Efficiently Computing Nash Equilibria in Adversarial Team Markov GamesDownload PDF

Published: 01 Feb 2023, Last Modified: 02 Mar 2023ICLR 2023 notable top 5%Readers: Everyone
Keywords: multiagent-reinforcement-learning.marl, rl, reinforcement-learning, learning-in-games, optimization, game-theory, policy-gradient
TL;DR: Nash equlibrium can be computed effieciently in Markov games where a single player competes against multiple agents who share a common interest.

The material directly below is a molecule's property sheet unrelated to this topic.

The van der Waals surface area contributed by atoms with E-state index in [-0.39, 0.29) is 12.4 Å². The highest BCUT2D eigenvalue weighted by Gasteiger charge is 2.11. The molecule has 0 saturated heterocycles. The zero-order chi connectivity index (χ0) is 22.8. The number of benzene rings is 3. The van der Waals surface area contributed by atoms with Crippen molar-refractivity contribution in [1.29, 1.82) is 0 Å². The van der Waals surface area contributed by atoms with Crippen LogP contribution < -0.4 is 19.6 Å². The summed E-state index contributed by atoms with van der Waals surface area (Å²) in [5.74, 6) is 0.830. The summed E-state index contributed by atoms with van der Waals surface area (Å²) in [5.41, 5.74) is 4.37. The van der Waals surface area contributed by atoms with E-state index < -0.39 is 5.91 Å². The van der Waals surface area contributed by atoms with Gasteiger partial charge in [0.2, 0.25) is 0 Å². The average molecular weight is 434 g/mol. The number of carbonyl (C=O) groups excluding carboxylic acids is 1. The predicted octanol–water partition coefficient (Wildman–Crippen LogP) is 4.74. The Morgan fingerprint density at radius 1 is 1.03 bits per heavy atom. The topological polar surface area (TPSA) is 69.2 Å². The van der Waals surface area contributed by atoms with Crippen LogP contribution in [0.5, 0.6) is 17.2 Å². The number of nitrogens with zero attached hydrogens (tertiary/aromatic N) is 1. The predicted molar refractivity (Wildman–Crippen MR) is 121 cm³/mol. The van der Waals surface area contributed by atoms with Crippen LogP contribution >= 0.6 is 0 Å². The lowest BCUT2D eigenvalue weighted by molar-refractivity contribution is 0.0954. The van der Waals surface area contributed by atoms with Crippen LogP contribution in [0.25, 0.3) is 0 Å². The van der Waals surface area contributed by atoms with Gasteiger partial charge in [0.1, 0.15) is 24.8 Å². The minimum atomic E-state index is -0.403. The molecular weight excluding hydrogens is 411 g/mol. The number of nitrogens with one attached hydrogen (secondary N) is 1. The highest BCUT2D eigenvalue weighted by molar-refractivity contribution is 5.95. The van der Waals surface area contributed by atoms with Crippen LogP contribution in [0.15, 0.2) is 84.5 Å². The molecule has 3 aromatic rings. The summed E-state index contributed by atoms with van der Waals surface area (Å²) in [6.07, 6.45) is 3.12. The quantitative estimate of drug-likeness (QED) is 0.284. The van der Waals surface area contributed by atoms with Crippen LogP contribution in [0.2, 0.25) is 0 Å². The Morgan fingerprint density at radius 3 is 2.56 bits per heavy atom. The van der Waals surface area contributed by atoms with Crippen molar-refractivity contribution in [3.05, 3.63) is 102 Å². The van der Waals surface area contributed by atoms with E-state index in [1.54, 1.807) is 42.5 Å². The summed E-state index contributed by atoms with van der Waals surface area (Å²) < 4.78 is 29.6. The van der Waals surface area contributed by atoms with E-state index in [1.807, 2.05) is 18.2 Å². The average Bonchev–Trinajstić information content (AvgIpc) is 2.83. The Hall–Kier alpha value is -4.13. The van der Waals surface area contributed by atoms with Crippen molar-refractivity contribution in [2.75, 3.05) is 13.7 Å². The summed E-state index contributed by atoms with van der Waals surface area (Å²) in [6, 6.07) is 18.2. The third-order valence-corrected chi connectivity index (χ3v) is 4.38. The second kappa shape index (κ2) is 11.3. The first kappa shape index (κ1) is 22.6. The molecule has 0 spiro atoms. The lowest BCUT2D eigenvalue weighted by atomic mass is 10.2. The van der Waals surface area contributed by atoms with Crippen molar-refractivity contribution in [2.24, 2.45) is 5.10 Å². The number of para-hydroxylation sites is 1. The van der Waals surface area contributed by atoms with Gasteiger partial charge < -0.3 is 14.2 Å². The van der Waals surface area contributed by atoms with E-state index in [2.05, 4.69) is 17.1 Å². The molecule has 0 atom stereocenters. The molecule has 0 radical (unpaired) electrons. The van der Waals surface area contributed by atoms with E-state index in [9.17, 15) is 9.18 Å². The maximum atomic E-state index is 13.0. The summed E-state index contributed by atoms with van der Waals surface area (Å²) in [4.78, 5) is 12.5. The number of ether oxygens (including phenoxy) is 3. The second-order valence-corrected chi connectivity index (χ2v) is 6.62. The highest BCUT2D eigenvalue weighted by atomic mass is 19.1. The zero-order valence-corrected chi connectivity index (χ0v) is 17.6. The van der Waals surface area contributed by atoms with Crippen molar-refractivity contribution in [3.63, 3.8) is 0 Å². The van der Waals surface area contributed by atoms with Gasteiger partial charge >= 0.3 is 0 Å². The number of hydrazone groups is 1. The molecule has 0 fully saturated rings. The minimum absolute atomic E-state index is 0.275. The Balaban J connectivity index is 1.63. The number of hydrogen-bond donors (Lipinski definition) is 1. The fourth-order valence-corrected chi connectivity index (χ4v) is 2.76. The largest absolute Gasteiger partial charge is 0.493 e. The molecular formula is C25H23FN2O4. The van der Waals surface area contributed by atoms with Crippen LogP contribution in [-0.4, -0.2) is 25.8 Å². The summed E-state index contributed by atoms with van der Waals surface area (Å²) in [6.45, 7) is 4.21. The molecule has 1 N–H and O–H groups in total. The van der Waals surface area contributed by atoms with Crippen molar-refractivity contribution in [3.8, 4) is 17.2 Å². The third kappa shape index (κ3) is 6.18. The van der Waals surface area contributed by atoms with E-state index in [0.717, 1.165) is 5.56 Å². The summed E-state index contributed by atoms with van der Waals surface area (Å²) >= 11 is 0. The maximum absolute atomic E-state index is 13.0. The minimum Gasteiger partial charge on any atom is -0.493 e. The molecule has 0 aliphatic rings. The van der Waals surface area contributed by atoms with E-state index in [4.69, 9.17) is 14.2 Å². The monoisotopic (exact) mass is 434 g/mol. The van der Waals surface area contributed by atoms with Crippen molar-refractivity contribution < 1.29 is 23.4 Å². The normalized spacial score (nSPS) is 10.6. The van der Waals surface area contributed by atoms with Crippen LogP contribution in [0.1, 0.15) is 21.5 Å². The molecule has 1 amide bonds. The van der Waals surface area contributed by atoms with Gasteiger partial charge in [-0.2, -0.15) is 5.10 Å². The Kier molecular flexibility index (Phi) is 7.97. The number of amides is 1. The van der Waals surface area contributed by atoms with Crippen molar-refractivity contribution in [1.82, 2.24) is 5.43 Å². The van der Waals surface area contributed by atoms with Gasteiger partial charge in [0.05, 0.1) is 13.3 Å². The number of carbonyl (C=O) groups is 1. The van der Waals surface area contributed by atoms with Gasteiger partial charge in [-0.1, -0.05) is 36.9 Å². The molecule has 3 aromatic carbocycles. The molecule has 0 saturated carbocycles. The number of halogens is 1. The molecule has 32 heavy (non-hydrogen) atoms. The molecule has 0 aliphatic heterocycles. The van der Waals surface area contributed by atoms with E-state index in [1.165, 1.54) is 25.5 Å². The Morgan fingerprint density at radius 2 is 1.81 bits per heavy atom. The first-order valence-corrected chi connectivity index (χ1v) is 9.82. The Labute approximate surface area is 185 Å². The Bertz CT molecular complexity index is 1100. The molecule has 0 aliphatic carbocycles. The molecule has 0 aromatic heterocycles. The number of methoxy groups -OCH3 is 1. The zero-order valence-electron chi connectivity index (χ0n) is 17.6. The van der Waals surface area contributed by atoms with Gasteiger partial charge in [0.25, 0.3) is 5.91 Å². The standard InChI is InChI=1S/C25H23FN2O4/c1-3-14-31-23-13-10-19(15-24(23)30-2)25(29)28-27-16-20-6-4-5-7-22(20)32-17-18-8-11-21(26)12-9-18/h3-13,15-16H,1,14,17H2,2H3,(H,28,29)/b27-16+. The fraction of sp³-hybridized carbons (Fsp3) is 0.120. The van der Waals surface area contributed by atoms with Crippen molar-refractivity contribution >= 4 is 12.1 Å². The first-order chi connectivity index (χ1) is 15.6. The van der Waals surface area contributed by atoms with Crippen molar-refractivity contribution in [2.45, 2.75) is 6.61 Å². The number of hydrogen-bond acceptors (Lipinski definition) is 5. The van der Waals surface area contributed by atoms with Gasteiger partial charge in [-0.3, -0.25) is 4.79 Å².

Abstract: Computing Nash equilibrium policies is a central problem in multi-agent reinforcement learning that has received extensive attention both in theory and in practice. However, in light of computational intractability barriers in general-sum games, provable guarantees have been thus far either limited to fully competitive or cooperative scenarios or impose strong assumptions that are difficult to meet in most practical applications. In this work, we depart from those prior results by investigating infinite-horizon \emph{adversarial team Markov games}, a natural and well-motivated class of games in which a team of identically-interested players---in the absence of any explicit coordination or communication---is competing against an adversarial player. This setting allows for a unifying treatment of zero-sum Markov games and Markov potential games, and serves as a step to model more realistic strategic interactions that feature both competing and cooperative interests. Our main contribution is the first algorithm for computing stationary $\epsilon$-approximate Nash equilibria in adversarial team Markov games with computational complexity that is polynomial in all the natural parameters of the game, as well as $1/\epsilon$. The proposed algorithm is based on performing independent policy gradient steps for each player in the team, in tandem with best responses from the side of the adversary; in turn, the policy for the adversary is then obtained by solving a carefully constructed linear program. Our analysis leverages non-standard techniques to establish the KKT optimality conditions for a nonlinear program with nonconvex constraints, thereby leading to a natural interpretation of the induced Lagrange multipliers.
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